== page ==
Around late June - early July the Kyi gompa hosts an unusual ceremony known as the ‘burning of the demon’. During the festival, monks perform the ritualistic chaam mask dance and march in a procession to the grounds in front of the monastery. A large butter sculpture representing the demon is set on fire while pilgrims prostrate on the ground in front of the lamas. Daily buses also connect the monastery during the festival season from Kaza, at a distance of 12 kms.

Losar, 55 kms from Kaza at 4,079 metres, is the last village in the Spiti sub-division. Comparatively green with fields growing cabbage, peas, and apple orchards, the village leads to the road across the Kunzum La, 18 kms away. At a height of 4,551 metres, the pass is locally known as ‘the meeting place for the ibex’ and is the gateway into Lahaul. From the pass, you get magnificent views of the Chandrabhaga peaks and the valley below.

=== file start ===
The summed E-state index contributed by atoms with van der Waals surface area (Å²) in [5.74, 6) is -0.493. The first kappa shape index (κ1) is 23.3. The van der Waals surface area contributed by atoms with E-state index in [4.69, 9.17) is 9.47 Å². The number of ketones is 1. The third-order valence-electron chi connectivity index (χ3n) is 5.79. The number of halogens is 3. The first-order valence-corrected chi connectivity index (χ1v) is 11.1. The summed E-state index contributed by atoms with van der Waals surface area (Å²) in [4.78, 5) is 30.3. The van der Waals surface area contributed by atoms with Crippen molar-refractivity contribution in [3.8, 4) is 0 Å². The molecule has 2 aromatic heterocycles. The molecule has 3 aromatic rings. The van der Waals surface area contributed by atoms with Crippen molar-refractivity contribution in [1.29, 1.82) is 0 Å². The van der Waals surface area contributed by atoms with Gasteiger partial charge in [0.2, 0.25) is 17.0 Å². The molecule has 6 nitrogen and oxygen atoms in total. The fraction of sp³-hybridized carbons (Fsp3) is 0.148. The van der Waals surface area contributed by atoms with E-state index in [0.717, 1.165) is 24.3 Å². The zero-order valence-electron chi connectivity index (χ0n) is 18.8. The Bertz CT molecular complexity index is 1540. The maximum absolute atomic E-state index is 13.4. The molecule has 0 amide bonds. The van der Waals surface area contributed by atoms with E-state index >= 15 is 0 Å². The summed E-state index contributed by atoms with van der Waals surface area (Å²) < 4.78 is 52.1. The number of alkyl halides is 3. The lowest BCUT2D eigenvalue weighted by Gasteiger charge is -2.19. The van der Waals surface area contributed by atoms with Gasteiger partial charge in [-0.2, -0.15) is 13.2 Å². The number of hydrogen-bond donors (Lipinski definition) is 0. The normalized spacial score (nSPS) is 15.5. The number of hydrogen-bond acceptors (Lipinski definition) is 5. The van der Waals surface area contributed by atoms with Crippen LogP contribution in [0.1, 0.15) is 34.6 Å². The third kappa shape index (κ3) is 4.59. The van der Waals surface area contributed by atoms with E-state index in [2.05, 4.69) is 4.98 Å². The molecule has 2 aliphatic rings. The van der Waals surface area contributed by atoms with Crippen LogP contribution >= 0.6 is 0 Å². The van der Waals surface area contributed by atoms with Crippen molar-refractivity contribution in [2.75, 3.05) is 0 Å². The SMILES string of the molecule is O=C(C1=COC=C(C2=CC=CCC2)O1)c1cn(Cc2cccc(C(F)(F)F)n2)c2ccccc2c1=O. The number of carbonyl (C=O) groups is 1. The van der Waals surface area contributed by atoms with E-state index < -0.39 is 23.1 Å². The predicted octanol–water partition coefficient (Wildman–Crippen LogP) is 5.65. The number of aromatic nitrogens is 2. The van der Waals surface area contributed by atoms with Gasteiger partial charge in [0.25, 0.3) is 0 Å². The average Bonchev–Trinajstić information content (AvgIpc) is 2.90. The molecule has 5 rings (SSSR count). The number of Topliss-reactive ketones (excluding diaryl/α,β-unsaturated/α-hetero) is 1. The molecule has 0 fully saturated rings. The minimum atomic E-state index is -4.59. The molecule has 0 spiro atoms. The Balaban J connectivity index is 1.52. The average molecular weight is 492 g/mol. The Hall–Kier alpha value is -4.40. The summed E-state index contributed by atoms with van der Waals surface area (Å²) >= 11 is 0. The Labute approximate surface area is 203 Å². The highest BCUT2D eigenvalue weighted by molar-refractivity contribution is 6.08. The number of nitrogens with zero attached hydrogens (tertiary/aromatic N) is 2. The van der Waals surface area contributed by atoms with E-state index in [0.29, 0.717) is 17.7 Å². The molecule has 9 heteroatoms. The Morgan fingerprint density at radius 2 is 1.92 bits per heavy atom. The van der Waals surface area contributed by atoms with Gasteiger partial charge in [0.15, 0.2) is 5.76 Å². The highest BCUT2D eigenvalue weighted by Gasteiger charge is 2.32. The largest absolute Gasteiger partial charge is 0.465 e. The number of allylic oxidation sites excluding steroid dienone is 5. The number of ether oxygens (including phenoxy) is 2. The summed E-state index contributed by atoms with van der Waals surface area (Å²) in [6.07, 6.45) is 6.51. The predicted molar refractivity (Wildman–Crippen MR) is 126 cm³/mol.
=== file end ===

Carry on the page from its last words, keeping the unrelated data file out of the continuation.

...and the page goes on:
Keylong, the headquarters of Lahaul and its largest settlement, is situated at a distance of 114 kms short of Manali. Surrounded by splendid mountain views and a base for treks into the Zanskar valley in Ladakh, Keylong is also the base for some Buddhist pilgrim sites.

The Rangcha Parikrama or circumambulation of the Rangcha Mountain (4,565 metres) is an important Buddhist ritual at the confluence of the Chandra and Bhaga Rivers. A five km trek leads up to the Khardung Gompa rising 1,000 metres from the base of the valley across the Bhaga River after crossing some very difficult terrain. Built in the 12th century, the monastery has a valuable collection of ancient Tibetan manuscripts.

The Shasher Gompa about 3 kms from Keylong has a major festival in June – July with monks performing the chaam dance. The Tayul Gompa and the Gungshal Gompa are also at short hiking distance from Keylong.